TALLAHASSEE, Fla. (seminoles.com) – Wednesday was a night of celebration at the Donald L. Tucker with the Florida State men’s basketball team extending its home winning streak to 25 games and freshly-anointed football coach Willie Taggart leading the chop from mid-court after addressing the crowd at halftime.
The Seminoles were well on their way to a 96-71 victory over Loyola by the time Taggart left the floor after trading high-fives with the student section.
With Braian Angola leading five double-figure scorers with 18 points and the team shooting a season-best 58 percent from the floor the Noles are now 8-0; their best start since opening the 2003-04 season 10-0 – 14 seasons ago.
Attacking the glass early and often on the offensive end, it was clear the Noles were not suffering from a hangover following Monday night’s 83-66 road rout of No. 5 Florida. Behind scoring contributions from a quartet of players, FSU ran out to a 17-6 lead less than five minutes into the game against the over-matched Greyhounds (1-7).
“It was a quick turnaround for them and I thought if we got off to a quick start we’d be okay, but they came out right from the start of the game,” Loyola coach G.G. Smith said. “Once we didn’t get that quick start and we’re down 10-12 on the road against an ACC team it’s really tough for us to come back. From the jump, we weren’t able to do it.
“They were ready to go and beat us up pretty good today.”
It was a pleasing response by coach Leonard Hamilton’s young charges.
“This gave us what we needed,” said Hamilton, whose team owns the nation’s third-longest home winning streak and remains one of 12 unbeaten Division I programs in the country. “Part of developing into the best team you can become is sometimes you have to overcome those mental challenges of having an emotional victory, then coming back and have to recharge your batteries and do the same thing again.
“I didn’t think we came out with the same level of focus [as Florida], but I thought that from an execution standpoint there were times we executed very well offensively. Defensively, we didn’t contain the dribble very well and I didn’t think we did a good job of rebounding their misses. That gives us a lot to go back and work on.”
Despite yielding too much dribble penetration to the Greyhound guards, the Noles never let up on the offensive end.
Trimming the deficit to seven after back-to-back baskets, Loyola was on the receiving end of a 12-2 run with M.J. Walker, Brandon Allen and CJ Walker draining 3-pointers and Phil Cofer capping the splurge with an old-school three-point play. After twice expanding the lead to 20, the Noles carried a 46-31 lead into the locker room at the break.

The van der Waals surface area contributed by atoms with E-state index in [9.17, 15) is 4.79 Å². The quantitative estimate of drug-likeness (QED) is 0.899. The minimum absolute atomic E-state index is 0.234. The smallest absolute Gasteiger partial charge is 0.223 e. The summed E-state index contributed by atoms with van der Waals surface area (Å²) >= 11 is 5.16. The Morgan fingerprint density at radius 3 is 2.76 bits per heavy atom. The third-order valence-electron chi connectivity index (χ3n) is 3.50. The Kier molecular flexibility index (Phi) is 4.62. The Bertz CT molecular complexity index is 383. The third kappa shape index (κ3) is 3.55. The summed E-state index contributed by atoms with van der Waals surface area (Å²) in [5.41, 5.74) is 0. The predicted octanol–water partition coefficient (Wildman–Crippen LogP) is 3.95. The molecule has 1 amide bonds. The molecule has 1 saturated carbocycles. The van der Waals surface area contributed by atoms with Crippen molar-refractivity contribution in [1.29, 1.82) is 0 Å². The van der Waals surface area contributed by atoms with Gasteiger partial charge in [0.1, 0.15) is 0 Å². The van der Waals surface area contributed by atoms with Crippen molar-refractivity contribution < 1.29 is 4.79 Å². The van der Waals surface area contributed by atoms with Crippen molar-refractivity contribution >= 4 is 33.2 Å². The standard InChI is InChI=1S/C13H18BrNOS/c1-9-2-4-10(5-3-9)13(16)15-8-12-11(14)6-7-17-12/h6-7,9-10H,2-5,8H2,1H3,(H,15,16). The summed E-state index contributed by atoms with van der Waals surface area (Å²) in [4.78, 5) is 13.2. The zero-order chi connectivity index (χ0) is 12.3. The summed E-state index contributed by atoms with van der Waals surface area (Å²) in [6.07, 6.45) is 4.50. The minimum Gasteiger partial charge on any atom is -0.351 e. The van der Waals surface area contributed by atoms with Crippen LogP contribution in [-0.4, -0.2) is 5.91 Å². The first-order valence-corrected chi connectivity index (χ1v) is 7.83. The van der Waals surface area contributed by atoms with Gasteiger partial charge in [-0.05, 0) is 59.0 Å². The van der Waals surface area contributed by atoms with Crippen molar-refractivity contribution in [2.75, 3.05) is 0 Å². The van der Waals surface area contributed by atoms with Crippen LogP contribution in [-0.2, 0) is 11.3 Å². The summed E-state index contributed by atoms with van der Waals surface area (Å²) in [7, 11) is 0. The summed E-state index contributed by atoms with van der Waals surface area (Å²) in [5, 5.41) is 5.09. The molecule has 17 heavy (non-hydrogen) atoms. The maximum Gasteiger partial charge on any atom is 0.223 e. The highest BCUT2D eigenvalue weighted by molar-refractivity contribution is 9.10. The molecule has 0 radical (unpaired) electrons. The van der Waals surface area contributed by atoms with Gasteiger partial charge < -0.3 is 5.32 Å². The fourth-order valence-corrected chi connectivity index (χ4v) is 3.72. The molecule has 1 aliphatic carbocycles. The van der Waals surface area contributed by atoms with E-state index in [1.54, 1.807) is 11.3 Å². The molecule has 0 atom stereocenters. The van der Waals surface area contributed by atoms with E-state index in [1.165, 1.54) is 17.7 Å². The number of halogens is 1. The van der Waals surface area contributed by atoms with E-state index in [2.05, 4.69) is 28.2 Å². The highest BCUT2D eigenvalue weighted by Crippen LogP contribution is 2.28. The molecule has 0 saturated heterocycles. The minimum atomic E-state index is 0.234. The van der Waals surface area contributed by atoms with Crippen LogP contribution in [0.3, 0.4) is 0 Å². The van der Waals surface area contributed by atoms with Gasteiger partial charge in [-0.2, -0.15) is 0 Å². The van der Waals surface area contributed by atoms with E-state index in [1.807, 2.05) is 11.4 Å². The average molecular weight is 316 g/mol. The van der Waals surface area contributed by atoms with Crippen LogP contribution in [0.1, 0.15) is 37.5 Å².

The second half proved more of the same as Hamilton’s squad built their lead to as many as 26.
Sophomore CJ Walker (15 points) and freshman M.J. Walker (14) were a combined 7-of-13 from 3-point range, leading a barrage of 11 triples. Senior Phil Cofer pitched in 12 – his fifth consecutive double-digit game – and Terance Mann added 11.
While Cofer has plenty of reason to be excited about his play – he entered the season having never put together back-to-back double-digit scoring performances – he’s even more encouraged about the attitude his team carried to the court following the big win at Florida.
“After that game I think everybody was looking forward to the next game,” Cofer said. “We celebrated it, watched film on it, but everybody was thinking about the next game. ‘All right, we have to move on.’ Everybody wants to do more than just get a win. We want to get back to the [NCAA] tournament and make a run. Everybody’s locked in this year.”
The Seminoles will be tested twice in the next 10 days. They face Tulane Monday in Tampa, Fla., as part of the Heritage Insurance Classic, then travel to Sunrise, Fla. to tackle Oklahoma State on Dec. 16 in the Orange Bowl Classic.
“Our maturity has to happen fast,” CJ Walker said. “We have to teach a lot to our younger guys as well. Playing so many games back-to-back, our maturity level has to go up because if we want to win we still have to stay humble. Staying humble is the biggest part of becoming mature.”